Lily van der Stokker’s candy-colored work has always tempered its sense of twee with a critical bite. In “Exhibition of the Medicines,” a chiffon-yellow palette serves as the Dutch artist’s backdrop for a diaristic divulgence of the drugs and doctors that treat her and her friends’ maladies. Now in her mid-sixties, she considers the everyday subject matter of aging—that most universal concern. Her new drawings take on a heavier meaning here in the United States, where essential oils are hawked as preventive care, but single-payer health insurance remains a pipe dream.
The artist’s mural Age 65.75, 2019, includes the names of various physicians, embedded in shapes that look like cartoonish explosions. On the towering wooden sculpture Washing Machine (object with teapot), 2019, a schematic version of the titular household appliance, Van der Stokker has painted the names of ointments and prescription tablets. The eclectic mix of herbal remedies and Western drugs—ashwagandha, cranberry pills, triphala churna, Oxycodone—could be seen as an unsettling portrait of our times. If the culture of “wellness” is a new frontier for capitalism, are the artist’s drug lists a contemporary rejoinder to Warhol’s myriad flavors of Campbell’s soup?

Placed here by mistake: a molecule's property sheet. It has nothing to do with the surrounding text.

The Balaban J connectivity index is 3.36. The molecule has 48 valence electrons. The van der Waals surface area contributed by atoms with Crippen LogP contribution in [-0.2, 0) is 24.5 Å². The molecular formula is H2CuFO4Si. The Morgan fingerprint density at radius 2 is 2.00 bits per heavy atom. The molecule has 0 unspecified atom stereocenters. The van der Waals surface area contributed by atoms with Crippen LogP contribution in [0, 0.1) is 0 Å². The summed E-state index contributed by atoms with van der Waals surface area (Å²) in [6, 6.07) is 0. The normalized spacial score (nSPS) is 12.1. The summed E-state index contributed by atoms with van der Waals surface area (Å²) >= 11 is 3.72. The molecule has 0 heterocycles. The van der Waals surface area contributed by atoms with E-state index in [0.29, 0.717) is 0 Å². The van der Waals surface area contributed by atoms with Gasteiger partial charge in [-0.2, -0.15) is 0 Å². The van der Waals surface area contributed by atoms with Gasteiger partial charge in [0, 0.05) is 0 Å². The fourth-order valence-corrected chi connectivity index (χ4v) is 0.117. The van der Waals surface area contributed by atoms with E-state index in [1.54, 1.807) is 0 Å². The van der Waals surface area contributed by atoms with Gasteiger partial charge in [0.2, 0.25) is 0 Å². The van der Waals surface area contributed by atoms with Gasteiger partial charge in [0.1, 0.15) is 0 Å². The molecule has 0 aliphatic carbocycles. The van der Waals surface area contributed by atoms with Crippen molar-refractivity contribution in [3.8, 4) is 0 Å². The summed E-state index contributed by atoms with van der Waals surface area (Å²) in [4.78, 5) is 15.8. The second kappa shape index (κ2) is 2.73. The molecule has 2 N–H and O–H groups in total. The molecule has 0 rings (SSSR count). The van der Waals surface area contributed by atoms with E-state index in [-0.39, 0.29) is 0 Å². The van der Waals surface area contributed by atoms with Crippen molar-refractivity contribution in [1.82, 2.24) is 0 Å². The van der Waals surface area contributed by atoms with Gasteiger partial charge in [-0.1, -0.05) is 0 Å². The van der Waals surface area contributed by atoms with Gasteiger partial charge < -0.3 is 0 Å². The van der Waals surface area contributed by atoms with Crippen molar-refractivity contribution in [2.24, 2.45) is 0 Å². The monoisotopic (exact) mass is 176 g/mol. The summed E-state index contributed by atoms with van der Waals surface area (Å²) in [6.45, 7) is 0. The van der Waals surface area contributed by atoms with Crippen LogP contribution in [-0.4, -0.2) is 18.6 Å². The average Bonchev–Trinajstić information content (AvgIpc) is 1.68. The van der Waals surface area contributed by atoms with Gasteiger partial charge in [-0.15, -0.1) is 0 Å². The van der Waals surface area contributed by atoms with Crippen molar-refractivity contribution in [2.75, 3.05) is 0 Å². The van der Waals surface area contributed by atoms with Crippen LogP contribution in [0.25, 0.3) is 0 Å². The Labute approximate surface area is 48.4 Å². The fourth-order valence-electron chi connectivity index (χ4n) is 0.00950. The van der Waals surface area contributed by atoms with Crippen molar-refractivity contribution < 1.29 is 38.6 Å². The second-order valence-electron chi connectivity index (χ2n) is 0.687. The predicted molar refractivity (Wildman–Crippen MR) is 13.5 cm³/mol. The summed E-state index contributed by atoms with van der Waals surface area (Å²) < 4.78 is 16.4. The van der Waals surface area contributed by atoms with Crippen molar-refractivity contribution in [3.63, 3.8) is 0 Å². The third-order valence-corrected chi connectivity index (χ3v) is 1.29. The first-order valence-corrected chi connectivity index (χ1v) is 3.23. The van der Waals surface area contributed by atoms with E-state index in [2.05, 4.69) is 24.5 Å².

Among her smaller works on paper is a diagrammatic flowchart that’s quietly powerful. I have f25,- in my pocket (design for wall painting), 2001–19, documents virtually everything: from the artist’s family tree (she is childless) to her passport number and modest yearly income. In the drawing, Van der Stokker also reveals a canny real estate investment: She bought a New York apartment in 1993 for the jaw-droppingly low price of $55,000. Life does not need to be grand to be good.
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